A year and change after Ruben Amaro derided statistical analysis, the Phillies have finally hired a stats guy. His name is Scott Freedman, who until now had ben working for Major League Baseball’s Labor Relations Department. He did arbitration cases, where being able to marshal statistical evidence is useful thing.
Now the question is whether Amaro will truly listen to him and make him part of the decision making process. Or if one guy hired now will be able to stand up to other teams which have scads of these guys who have been in place for years. Because based on Amaro’s recent comments on the matter, it sounds like Freedman could be out on an island and only a minor part of the Phillies’ player evaluation process.
Guess we’ll see. For now: welcome to 2002, Philadelphia.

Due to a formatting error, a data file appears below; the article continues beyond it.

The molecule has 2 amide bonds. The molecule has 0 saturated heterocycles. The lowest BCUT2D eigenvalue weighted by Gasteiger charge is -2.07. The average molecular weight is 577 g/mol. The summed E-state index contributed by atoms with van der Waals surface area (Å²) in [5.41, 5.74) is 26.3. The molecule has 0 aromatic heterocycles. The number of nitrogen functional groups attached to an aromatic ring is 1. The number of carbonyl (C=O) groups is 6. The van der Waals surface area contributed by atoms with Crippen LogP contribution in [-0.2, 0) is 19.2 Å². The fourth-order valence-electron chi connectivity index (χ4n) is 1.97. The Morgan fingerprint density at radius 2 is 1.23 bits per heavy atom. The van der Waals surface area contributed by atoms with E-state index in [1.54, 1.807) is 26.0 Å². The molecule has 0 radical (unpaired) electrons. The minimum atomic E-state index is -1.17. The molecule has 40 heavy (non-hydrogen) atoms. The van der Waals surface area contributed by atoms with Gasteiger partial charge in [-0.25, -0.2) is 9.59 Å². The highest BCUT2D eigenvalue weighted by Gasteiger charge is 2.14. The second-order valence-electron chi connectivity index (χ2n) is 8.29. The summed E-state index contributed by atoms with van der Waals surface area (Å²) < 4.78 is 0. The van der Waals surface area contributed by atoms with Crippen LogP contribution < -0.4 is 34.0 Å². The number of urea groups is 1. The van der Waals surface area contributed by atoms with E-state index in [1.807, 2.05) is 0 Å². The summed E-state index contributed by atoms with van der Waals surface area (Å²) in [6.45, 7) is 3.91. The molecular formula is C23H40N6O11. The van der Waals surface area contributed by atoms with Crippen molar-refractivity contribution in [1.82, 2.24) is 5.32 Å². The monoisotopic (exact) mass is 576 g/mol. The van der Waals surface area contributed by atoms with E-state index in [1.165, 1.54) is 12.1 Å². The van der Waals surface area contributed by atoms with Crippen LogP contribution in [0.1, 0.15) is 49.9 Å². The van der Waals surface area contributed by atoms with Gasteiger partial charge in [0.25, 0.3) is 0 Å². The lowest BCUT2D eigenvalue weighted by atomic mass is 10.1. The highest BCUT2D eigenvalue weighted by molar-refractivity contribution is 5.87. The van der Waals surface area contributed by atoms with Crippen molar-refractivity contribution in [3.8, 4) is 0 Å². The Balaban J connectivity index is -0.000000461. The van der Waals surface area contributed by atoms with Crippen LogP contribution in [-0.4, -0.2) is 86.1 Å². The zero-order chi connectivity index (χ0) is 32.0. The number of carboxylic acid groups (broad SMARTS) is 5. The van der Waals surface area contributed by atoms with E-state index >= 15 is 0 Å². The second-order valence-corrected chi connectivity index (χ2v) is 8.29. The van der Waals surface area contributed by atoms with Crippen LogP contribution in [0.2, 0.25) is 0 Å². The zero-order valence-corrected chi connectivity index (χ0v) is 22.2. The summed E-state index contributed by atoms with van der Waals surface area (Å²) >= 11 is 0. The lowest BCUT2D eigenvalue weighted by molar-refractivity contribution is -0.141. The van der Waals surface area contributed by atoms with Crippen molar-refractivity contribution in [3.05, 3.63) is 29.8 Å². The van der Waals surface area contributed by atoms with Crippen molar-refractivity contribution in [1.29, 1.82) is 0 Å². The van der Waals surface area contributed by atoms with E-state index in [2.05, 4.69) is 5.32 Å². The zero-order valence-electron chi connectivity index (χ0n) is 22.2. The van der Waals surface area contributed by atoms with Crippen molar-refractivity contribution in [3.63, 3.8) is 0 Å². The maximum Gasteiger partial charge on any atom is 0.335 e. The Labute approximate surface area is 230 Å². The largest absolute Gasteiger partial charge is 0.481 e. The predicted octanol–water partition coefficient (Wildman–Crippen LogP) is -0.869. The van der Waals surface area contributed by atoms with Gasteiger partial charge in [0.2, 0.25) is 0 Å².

NEW YORK — A pitcher getting ejected for arguing balls and strikes – on his day off? And, from the stands?
Nationals star Stephen Strasburg earned one of baseball’s most unique ejections – probably ever – in the third inning of Washington’s game against the New York Mets on Thursday.
Strasburg was sitting in Section 121 at Citi Field in this socially distant season because he’s scheduled to start Friday against Baltimore Orioles. He was apparently unhappy with the strike zone of plate umpire Carlos Torres after Austin Voth‘s 2-2 pitch to Pete Alonso on the outside corner was ruled a ball.
Moments later, Torres ejected last year’s World Series MVP, though it took a few seconds to realize who had been tossed.
Someone was heard yelling: “You’re (expletive) brutal” shortly before television cameras captured Strasburg doffing his cap as he walked up the staircase on his way out of the park.
“Sorry, folks – sorry, FCC,” Mets broadcaster Gary Cohen said on SNY.
The usually stoic Strasburg appeared to be grinning underneath his blue mask as he made his exit.